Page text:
It is difficult to make a metafilm these days without falling into the trap that is self-parody in the face of pretentiousness. Shows like Community have shone the light on the entire 'movement' and made it difficult to turn into anything other than a simple self-indulent diversion.
Luckily, Dasein manages to do something very impressive - it takes itself seriously by mocking its very existence.
The story is far more implication than plot. There are characters, there is stuff that happens leading up to the 'death' of our main character, but it's all framed as if it is a part of a film that we are watching. Or so the introduction seems to indicate. The truth of the film is a bit more complicated. Aniket, our our hero-y-type guy, is an artist working in a contemporary vein, eschewing the traditional forms, and especially aesthetic theory. The film, though, hews close to the absolute path of Post-Modernist theory. From the opening which introduces us to the base fact that we're looking at a movie, to the non-linear editing that fixes the story around a series of vignettes that seem to lock the story around an idea of modern life being about the turning of the key on a jailcell.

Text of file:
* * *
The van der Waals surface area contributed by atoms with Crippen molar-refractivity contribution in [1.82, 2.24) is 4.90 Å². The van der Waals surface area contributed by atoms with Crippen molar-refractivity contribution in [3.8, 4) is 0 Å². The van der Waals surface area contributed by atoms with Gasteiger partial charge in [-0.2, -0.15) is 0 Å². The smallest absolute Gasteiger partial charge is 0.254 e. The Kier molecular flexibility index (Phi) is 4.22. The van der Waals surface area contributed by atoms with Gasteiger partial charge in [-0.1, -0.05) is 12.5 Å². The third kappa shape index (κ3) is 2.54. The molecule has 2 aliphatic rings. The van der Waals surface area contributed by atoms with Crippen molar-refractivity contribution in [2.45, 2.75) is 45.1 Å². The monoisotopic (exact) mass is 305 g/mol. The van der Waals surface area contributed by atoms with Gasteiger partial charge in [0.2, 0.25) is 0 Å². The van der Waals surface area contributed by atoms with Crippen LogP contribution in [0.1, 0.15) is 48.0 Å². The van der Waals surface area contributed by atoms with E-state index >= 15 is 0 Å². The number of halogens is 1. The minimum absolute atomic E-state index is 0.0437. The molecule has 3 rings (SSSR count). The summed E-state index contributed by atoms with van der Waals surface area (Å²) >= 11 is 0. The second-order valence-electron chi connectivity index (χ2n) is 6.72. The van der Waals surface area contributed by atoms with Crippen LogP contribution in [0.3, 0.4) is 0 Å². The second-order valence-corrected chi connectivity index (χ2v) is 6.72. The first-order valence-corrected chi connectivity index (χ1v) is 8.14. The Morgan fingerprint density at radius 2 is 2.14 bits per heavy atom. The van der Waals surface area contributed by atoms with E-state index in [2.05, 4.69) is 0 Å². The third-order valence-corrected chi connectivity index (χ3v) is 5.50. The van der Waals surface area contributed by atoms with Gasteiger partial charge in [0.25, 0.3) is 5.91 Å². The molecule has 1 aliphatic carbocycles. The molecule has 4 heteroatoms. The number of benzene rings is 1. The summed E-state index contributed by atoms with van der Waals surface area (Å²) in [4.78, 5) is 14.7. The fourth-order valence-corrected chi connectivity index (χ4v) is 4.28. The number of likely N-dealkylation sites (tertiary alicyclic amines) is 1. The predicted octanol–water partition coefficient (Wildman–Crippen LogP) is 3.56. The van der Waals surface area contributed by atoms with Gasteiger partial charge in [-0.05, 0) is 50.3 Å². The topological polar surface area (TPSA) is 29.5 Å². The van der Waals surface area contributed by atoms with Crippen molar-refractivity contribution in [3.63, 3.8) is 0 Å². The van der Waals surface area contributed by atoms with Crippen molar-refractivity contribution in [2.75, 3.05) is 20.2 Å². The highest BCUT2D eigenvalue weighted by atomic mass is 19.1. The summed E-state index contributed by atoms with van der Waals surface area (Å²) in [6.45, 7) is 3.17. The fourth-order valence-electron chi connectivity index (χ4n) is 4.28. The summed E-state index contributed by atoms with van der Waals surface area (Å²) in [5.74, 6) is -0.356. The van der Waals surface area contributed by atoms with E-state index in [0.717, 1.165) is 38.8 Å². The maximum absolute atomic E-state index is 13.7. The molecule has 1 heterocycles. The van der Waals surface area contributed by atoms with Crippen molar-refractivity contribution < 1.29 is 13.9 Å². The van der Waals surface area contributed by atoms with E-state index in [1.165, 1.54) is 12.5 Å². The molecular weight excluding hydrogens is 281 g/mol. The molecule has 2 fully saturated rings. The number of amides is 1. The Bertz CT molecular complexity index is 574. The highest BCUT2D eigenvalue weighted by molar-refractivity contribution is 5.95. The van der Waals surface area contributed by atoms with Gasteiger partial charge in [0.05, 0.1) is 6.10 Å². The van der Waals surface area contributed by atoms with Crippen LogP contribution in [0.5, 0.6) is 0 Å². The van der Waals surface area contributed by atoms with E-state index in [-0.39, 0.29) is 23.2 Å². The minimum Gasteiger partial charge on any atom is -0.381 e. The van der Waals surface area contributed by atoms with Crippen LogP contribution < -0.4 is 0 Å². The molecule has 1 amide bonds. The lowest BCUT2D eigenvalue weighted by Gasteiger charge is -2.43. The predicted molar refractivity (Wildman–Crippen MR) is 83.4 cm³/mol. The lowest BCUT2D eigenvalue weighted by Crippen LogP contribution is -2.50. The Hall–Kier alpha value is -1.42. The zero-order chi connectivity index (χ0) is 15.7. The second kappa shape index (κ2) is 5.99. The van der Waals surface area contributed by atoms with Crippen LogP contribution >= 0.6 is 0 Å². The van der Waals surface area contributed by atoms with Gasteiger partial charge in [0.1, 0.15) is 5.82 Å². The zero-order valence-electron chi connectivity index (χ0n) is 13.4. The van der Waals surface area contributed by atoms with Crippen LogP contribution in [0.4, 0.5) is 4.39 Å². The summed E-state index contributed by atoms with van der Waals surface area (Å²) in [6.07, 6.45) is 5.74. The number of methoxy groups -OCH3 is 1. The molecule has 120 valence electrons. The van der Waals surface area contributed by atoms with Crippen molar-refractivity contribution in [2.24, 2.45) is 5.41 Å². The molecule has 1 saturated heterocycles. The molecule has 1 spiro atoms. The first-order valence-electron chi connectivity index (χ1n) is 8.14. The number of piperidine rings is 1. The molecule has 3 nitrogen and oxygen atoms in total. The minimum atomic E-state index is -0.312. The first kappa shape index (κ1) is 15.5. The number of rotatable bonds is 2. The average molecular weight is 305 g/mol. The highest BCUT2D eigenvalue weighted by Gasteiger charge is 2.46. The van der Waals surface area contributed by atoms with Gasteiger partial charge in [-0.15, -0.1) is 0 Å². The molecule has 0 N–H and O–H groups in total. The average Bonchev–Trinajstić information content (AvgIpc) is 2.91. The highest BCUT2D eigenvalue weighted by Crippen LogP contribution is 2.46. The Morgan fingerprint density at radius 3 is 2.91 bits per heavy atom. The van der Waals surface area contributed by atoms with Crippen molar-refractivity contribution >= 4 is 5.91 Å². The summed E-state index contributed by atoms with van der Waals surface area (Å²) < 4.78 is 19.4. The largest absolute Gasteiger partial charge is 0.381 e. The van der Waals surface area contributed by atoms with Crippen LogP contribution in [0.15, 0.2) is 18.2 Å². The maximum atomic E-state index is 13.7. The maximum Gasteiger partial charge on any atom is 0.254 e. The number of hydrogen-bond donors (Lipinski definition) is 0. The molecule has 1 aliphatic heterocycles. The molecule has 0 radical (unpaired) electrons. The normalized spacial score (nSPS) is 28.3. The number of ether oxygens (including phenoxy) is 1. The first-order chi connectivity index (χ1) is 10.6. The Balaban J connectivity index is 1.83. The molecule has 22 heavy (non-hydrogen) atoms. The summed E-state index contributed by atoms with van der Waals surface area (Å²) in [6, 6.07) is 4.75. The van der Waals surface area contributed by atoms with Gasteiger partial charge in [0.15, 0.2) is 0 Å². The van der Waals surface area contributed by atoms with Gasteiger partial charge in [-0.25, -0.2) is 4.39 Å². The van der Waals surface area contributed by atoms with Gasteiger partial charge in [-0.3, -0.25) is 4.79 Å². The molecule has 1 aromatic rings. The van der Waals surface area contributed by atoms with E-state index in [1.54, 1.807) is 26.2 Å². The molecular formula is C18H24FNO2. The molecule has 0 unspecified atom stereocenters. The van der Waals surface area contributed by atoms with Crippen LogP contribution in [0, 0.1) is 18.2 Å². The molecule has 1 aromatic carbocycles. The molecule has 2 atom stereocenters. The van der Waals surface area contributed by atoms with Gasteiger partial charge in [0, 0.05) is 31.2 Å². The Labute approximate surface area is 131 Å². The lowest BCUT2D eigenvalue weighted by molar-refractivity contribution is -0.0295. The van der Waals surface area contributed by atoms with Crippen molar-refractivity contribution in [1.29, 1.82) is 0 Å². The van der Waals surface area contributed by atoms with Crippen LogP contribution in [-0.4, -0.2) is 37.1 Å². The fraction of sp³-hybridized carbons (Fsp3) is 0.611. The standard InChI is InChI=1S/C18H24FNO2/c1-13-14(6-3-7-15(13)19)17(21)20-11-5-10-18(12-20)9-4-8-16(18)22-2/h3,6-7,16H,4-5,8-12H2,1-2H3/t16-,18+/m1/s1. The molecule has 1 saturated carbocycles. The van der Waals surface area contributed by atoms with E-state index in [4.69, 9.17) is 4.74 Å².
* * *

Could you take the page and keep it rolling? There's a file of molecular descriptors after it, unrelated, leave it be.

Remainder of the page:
I found myself connecting with Aniket for much of the film, and the other characters seem to float through the film with less attachment, which was perhaps something the screenwriter knew going in. The imagery is phenomenal, as the cinematography is intense, well-placed, and powered by the transitions between straight, traditional shooting, such as a lovingly locked-down long shot of Aniket walking across a parking lot, to B+W, to bizarrely-lit dance numbers that seem to speak of inner-torment and outer BDSM. That scene marked my mind deeply, and the images of a chained Aniket in multi-colored lighting with nuns surrounding him is one of those shots that can stand for an entire film; if you can decode that scene's meaning, you can come to the sum total of the film.
The direction and script of Shailik Bhaumik are quite powerful, and the film is stronger for his vision. Watching it, you feel the force of concept bringing out the best in every scene. It's a smart script, one that is informed by decades of film history, referencing films across the spectrum, from Bollywood to Hollywood, both visually and in dialogue and action. While the nearly two-and-a-half hour runtime leads to the mind wandering at points, the film is so engaging visually, and Sumanta Mukherjee is so engaging and charismatic as Aniket, that you'll come back to it before too long. When Aniket finally breaks completely, it is so much more powerful because there was so much to love there prior that moment.
As a narrative avant garde feature, it succeeds in many directions. At times it seems to call the more off-world films of Fellini or Ingmar Bergman. It sits well within that range, and will reward multiple interactions, as it's so richly layered that there will always be something new to discover.
Klaus at Gunpoint
A Film Journal dedicated to all film.A segment of Office Supply Publishing.